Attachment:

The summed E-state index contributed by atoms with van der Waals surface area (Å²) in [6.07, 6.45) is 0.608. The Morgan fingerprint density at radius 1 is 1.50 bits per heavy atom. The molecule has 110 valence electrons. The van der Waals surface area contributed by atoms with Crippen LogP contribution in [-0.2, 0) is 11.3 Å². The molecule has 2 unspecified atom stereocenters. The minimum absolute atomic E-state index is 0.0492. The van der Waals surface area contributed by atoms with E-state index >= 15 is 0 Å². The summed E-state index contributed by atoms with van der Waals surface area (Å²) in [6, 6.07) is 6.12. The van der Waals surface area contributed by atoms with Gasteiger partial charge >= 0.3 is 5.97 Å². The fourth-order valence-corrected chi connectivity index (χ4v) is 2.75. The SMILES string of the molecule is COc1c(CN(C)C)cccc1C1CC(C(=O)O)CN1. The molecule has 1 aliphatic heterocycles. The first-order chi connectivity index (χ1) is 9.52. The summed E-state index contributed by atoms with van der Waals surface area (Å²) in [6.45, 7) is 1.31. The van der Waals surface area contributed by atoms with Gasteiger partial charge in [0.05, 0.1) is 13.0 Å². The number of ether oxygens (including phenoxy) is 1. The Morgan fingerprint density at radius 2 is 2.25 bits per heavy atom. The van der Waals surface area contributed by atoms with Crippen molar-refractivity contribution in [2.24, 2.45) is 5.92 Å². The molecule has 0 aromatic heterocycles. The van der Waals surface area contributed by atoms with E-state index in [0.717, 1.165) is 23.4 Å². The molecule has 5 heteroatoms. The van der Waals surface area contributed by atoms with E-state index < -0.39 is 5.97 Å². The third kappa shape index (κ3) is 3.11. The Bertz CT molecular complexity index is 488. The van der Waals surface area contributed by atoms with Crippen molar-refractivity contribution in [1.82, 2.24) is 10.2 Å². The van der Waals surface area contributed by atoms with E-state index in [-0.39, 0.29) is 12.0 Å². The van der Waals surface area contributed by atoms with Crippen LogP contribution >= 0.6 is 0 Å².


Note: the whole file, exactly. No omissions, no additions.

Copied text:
The summed E-state index contributed by atoms with van der Waals surface area (Å²) in [6.07, 6.45) is 0.608. The Morgan fingerprint density at radius 1 is 1.50 bits per heavy atom. The molecule has 110 valence electrons. The van der Waals surface area contributed by atoms with Crippen LogP contribution in [-0.2, 0) is 11.3 Å². The molecule has 2 unspecified atom stereocenters. The minimum absolute atomic E-state index is 0.0492. The van der Waals surface area contributed by atoms with E-state index >= 15 is 0 Å². The summed E-state index contributed by atoms with van der Waals surface area (Å²) in [6, 6.07) is 6.12. The van der Waals surface area contributed by atoms with Gasteiger partial charge >= 0.3 is 5.97 Å². The fourth-order valence-corrected chi connectivity index (χ4v) is 2.75. The SMILES string of the molecule is COc1c(CN(C)C)cccc1C1CC(C(=O)O)CN1. The molecule has 1 aliphatic heterocycles. The first-order chi connectivity index (χ1) is 9.52. The summed E-state index contributed by atoms with van der Waals surface area (Å²) in [6.45, 7) is 1.31. The van der Waals surface area contributed by atoms with Gasteiger partial charge in [0.05, 0.1) is 13.0 Å². The number of ether oxygens (including phenoxy) is 1. The Morgan fingerprint density at radius 2 is 2.25 bits per heavy atom. The van der Waals surface area contributed by atoms with Crippen molar-refractivity contribution in [2.24, 2.45) is 5.92 Å². The molecule has 0 aromatic heterocycles. The van der Waals surface area contributed by atoms with E-state index in [0.717, 1.165) is 23.4 Å². The molecule has 5 heteroatoms. The van der Waals surface area contributed by atoms with E-state index < -0.39 is 5.97 Å². The third kappa shape index (κ3) is 3.11. The Bertz CT molecular complexity index is 488. The van der Waals surface area contributed by atoms with Crippen molar-refractivity contribution in [1.82, 2.24) is 10.2 Å². The van der Waals surface area contributed by atoms with E-state index in [-0.39, 0.29) is 12.0 Å². The van der Waals surface area contributed by atoms with Crippen LogP contribution >= 0.6 is 0 Å².